This course will introduce a variety of logical systems beyond first-order predicate logic that are commonly used in philosophy. We will spend the most time with modal logic (the logic of necessity and possibility). We will, however, begin with ordinary propositional/senential logic, so as to develop its semantics and proof theory in a more rigorous way than is common in beginning logic courses. We will show that these ?match? in a certain sense. More precisely, we will introduce a proof system for propositional logic, and show that every theorem of this system is valid (this result is called ?soundness?), and we will also sketch a proof that every valid sentence can be deducted within this system (?completeness?). We will then turn to modal logic. We will consider the proof theory and semantics of several systems of modal logic, and the soundness and completeness of those systems. Depending on time, we will discuss some of the following: tense logic, deontic logic, counterfactual conditionals, first-order predicate logic, modal first-order predicate logic, and definite descriptions.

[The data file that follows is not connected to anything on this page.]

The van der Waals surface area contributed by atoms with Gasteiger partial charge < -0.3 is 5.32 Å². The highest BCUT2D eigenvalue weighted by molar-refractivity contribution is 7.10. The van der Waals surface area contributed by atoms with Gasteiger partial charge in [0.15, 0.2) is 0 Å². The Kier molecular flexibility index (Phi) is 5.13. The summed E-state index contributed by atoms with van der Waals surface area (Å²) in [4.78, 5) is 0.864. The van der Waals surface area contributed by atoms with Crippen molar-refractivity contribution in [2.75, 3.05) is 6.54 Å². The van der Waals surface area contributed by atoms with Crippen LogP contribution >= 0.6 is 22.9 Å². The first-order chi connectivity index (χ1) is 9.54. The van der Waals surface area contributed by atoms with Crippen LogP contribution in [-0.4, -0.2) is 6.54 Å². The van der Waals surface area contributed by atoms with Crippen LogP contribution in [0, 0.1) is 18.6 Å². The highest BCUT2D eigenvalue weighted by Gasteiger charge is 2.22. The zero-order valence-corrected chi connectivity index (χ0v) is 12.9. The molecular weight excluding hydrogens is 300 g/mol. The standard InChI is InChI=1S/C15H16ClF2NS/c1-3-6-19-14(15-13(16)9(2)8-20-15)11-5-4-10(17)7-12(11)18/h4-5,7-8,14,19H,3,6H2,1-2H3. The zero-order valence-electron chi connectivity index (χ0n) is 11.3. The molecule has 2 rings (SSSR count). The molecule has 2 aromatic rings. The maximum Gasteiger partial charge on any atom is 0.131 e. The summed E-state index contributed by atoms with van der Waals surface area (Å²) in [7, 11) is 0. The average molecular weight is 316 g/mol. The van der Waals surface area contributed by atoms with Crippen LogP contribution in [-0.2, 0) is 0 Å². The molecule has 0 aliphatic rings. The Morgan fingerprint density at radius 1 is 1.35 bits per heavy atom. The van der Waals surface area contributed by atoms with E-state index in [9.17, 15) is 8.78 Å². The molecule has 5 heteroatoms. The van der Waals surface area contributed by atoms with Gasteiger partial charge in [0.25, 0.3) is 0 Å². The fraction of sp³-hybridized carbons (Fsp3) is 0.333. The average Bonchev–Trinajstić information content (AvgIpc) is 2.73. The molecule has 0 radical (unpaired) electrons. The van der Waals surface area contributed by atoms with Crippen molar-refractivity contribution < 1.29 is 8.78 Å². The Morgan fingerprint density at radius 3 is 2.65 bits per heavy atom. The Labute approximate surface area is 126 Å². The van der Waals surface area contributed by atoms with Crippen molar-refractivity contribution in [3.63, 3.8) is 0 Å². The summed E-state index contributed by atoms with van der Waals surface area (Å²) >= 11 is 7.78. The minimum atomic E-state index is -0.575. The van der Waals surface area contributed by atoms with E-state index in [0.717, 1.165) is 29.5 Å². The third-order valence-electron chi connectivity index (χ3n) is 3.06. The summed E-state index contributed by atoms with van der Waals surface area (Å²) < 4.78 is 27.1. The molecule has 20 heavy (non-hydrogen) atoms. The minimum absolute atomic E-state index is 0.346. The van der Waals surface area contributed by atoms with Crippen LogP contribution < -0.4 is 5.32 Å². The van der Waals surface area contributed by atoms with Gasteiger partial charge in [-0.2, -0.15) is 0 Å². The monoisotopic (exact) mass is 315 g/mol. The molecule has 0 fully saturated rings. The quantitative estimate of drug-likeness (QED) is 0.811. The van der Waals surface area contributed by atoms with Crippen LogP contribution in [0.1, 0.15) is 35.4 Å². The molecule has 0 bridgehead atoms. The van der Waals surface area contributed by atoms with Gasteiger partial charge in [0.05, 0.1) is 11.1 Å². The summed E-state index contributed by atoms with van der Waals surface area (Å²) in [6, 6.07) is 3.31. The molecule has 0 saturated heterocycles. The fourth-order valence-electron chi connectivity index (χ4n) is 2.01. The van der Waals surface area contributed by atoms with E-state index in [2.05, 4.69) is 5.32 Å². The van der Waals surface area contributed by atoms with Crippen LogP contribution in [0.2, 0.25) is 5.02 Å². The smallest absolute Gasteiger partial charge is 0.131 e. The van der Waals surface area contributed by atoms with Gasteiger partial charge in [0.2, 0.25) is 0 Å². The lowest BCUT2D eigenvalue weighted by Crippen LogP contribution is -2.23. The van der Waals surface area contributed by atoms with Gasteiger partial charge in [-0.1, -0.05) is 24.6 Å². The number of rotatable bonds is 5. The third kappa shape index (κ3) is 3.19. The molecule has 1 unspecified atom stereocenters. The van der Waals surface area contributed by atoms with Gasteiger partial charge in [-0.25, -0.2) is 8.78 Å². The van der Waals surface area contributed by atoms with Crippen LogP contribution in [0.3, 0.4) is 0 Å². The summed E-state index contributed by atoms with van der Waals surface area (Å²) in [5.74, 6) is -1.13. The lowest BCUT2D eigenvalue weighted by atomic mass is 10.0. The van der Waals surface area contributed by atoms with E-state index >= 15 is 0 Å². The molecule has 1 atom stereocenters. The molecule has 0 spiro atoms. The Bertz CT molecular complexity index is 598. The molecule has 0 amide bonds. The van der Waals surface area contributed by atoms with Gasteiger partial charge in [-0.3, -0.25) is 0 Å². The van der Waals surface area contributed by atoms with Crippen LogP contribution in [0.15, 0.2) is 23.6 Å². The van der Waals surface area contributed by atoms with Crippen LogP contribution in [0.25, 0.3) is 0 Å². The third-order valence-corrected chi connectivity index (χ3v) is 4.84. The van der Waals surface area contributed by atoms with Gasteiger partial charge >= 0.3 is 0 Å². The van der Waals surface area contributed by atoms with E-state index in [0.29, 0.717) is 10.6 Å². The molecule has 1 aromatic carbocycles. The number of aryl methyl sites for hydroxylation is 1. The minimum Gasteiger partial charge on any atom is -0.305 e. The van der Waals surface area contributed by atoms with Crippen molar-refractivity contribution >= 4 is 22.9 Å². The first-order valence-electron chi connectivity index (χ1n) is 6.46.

Required work: Approximately fourteen homework assignments, and approximately three exams. The last exam will occur during the final exams period.
Pre-requisite, strictly enforced: PHI 215 (Symbolic Logic) at UB or instructor permission. Students who have not taken PHI 215 at UB, but who believe that they have taken an equivalent course, must contact the instructor before enrolling. |